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Rebecca in Poland, Warsaw, for the European Championships

Shortly after competing in Russia Rebecca competed in Warsaw in Poland for the European Championships, she said: “Despite placing joint sixth in that competition it was an incredible experience again, not only to represent my country at an international event but also because I just felt so fortunate to be able to travel the world doing what I loved.”

The pinnacle of Rebecca’s career arrived shortly after her trip to Warsaw. The main event, the one she had worked so hard for – the World Championships. Still aged just 14 years old, Rebecca travelled to New Orleans in America with her mixed pair partner Gary, and the rest of the GB Sports Acrobatics squad.

She said: “Unfortunately at the World Championships, we placed seventh out of eight nations. Of course, I would have loved to have placed higher, but this was truly a once in a life-time experience, and it did actually turn out to be the first and last time I ever went.

“Every time we left the hotel to train or compete we got onto the GB team bus and was escorted at all times by American Policemen on motorbikes, I felt like a celebrity!

“After the World Championships, I started growing up and became too big for the top of a mixed pair. The ideal weight for the top of a mixed pair is half of the base’s weight, at least, and once I started turning into an adult, this wasn’t really possible.

“They said to me I could carry on but I would have to move to the middle of a women’s trio. I tried this very briefly and after competing internationally as a mixed pair this just seemed too basic and a bit of a back step for me and I lost my passion for it all, it just felt like I had to start all over again.”

Rebecca stressed that she believed she could have done more with her talent if she was living in an era such as the 21st century, where sport finds itself evermore ingrained into various platforms such as social media and TV broadcasting.

Elizabeth Tweddle who was born 11 years after Rebecca, in 1985, is a retired British artistic gymnast and competed at three Olympic Games. She was the first female gymnast from Great Britain to win a medal at the European Championships, the World Championships and the Olympic Games.

After retiring, Tweddle was able to take on a variety of media and sporting work due to her profile and stature as an athlete and ex-Olympian. In 2013, she won the eighth series of Dancing on Ice and more recently in 2016 she participated in the third series of the Channel 4 reality contest show, The Jump.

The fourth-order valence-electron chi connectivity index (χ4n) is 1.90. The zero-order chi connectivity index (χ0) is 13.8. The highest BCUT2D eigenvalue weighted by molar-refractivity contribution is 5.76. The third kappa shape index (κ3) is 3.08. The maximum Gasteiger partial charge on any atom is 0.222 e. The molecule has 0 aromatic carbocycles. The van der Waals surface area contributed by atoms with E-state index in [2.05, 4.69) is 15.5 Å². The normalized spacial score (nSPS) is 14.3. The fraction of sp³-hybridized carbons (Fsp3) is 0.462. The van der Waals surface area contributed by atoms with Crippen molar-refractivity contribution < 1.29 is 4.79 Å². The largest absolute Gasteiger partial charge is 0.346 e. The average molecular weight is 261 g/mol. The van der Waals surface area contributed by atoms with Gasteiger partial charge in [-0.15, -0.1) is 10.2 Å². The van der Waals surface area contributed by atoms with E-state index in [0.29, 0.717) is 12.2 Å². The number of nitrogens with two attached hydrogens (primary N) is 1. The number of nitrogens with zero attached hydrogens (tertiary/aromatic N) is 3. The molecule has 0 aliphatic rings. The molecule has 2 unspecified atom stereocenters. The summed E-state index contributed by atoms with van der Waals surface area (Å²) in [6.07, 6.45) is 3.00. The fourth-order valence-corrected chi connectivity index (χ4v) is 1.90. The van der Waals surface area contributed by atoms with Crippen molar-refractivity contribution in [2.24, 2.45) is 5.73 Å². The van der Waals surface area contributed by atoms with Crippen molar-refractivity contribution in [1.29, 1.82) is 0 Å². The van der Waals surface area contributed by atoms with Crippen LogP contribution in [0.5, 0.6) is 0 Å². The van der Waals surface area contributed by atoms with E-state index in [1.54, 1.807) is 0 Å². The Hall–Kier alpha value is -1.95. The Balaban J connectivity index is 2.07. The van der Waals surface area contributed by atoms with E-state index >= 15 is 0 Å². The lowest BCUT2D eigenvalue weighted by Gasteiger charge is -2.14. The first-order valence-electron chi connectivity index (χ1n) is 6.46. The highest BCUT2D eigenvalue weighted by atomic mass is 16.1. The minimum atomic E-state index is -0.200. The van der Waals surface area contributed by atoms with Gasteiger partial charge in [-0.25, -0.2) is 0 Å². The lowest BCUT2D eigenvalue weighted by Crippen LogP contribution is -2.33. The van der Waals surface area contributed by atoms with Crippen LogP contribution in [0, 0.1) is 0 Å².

Rebecca believes the media attention that accompanies the Olympic Games provided a stage for Tweddle to extend her career post gymnastics, something which she wishes she could have done herself.

She said: “In today’s society I think the opportunities that can derive from the media are never ending. Because Tweddle’s style of gymnastics was classed as an Olympic discipline, automatically she received a huge amount of coverage, and rightly so too.

“I just think it’s unfortunate that these opportunities can only arise with certain circumstances. I competed and represented my country, but because Acrobatic Gymnastics isn’t an Olympic discipline and doesn’t have the media circus surrounding it, my career in the field effectively died when I was still so young.

“I’d much rather be taking part in the odd Dancing on Ice series than working in an office!”

Another example of a gymnast who has thrived from the media attention surrounding his career is Louis Smith – a British gymnast who won medals at the 2008, 2012 and 2016 Olympics respectively.

Despite being only 28, Smith has already tasted the fruits for what’s to come post-gymnastics. His large media profile offered a number of television opportunities just like Tweddle, and he won the 2012 series of Strictly Come Dancing before even retiring as a gymnast.

Rebecca said: “He is another perfect example of what the media can do for an athlete’s career.

“It’s interesting, I would love to know how my life would have panned out if Acrobatic Gymnastics was viewed in the same regard as other forms of gymnastics.

“I think it’s often taken for granted what all that attention can do for your career, the possibilities are endless now!”